The Climate and Fluid Physics group carries out research on fluid flow problems relevant to Earth, using both numerical modelling and laboratory experiments in the Geophysical Fluid Dynamics (GFD) laboratory.
We are interested in problems ranging from ocean circulation to ice melting, from convection to waves and turbulence and from lava flows to climate dynamics. You can find us in the Jaeger 7 Building.
Below is a non-exhaustive listing of the research carried out by the Climate and Fluid Physics group. Click on the links for more information about a specific topic.
- Southern Ocean Circulation
- Internal Waves and Turbulence
- Dynamics and Thermodynamics of the Sea Surface
- Ocean Convection
- Melting of ice sheets
Potential student projects
Student projects at the undergraduate, Honours, Masters and PhD levels are available in many areas related to Climate and Fluid Physics, including the research topics listed above. Below are a few examples of potential projects.
Potential student enquiries about these or other projects are always welcome. Please contact a relevant member of our group (go to the Members tab above).
Take a look at some of our modelling and laboratory flow visualisations:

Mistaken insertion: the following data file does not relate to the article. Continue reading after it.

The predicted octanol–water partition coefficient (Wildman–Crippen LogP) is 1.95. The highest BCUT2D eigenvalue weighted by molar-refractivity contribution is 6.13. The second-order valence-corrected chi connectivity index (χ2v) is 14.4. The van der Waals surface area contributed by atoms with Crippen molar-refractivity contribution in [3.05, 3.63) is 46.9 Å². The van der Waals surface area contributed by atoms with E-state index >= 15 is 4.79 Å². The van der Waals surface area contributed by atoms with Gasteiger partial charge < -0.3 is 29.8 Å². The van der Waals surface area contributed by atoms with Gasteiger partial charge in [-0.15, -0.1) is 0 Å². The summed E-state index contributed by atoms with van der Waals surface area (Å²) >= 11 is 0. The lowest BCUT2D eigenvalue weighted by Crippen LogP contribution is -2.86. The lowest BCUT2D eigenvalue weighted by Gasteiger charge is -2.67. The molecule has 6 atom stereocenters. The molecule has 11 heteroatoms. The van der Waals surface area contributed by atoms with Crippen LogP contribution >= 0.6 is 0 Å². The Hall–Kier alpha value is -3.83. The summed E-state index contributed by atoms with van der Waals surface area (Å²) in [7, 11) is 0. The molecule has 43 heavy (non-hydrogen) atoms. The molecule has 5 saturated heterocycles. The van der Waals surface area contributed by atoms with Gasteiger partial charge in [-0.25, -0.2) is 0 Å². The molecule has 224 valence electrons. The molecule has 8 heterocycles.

The group's Google Scholar profile listing publications by current group members is here.
Climate and Fluid Physics hold regular social events including dinners, annual retreats, and ski trips. A gallery of the group's social activities is here.
Climate and Fluid Physics is a key contributor to the Consortium for Ocean and Sea Ice Modelling in Australia (COSIMA), which is building the ACCESS-OM2 suite of coupled global ocean and sea-ice models.
Climate and Fluid Physics is a node of the ARC Centre of Excellence for Climate Extremes.
Research support officers
|Climate & Fluid Physics||Potential|
|Melting of Ice Sheets||Current|
|Ocean internal waves and turbulence||Current|
|Oceanic internal waves: energy, mixing and momentum||Potential|
|Regional Hydrologic Studies||Potential|
|Southern Ocean Circulation||Current|
|The Climatic Influence of Eddies in the Southern Ocean||Potential|
|The dynamics and thermodynamics of the sea surface||Current|